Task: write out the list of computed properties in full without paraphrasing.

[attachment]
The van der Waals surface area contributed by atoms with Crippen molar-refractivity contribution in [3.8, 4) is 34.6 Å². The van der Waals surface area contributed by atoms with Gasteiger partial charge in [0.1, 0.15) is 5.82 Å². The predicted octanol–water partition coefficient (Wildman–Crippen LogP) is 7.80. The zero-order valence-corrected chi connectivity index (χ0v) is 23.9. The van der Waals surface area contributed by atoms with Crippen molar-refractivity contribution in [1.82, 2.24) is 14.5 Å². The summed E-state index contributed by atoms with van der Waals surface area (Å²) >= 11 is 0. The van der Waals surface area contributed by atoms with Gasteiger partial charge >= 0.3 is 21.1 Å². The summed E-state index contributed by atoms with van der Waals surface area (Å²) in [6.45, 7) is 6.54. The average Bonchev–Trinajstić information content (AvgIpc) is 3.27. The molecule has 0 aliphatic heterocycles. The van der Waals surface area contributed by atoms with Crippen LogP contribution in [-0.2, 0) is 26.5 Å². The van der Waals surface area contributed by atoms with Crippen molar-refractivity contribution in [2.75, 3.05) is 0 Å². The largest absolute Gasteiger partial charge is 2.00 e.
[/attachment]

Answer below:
The van der Waals surface area contributed by atoms with Crippen molar-refractivity contribution in [3.8, 4) is 34.6 Å². The van der Waals surface area contributed by atoms with Gasteiger partial charge in [0.1, 0.15) is 5.82 Å². The predicted octanol–water partition coefficient (Wildman–Crippen LogP) is 7.80. The zero-order valence-corrected chi connectivity index (χ0v) is 23.9. The van der Waals surface area contributed by atoms with Crippen molar-refractivity contribution in [1.82, 2.24) is 14.5 Å². The summed E-state index contributed by atoms with van der Waals surface area (Å²) >= 11 is 0. The van der Waals surface area contributed by atoms with Gasteiger partial charge >= 0.3 is 21.1 Å². The summed E-state index contributed by atoms with van der Waals surface area (Å²) in [6.45, 7) is 6.54. The average Bonchev–Trinajstić information content (AvgIpc) is 3.27. The molecule has 0 aliphatic heterocycles. The van der Waals surface area contributed by atoms with Crippen LogP contribution in [-0.2, 0) is 26.5 Å². The van der Waals surface area contributed by atoms with Crippen molar-refractivity contribution in [2.75, 3.05) is 0 Å². The largest absolute Gasteiger partial charge is 2.00 e.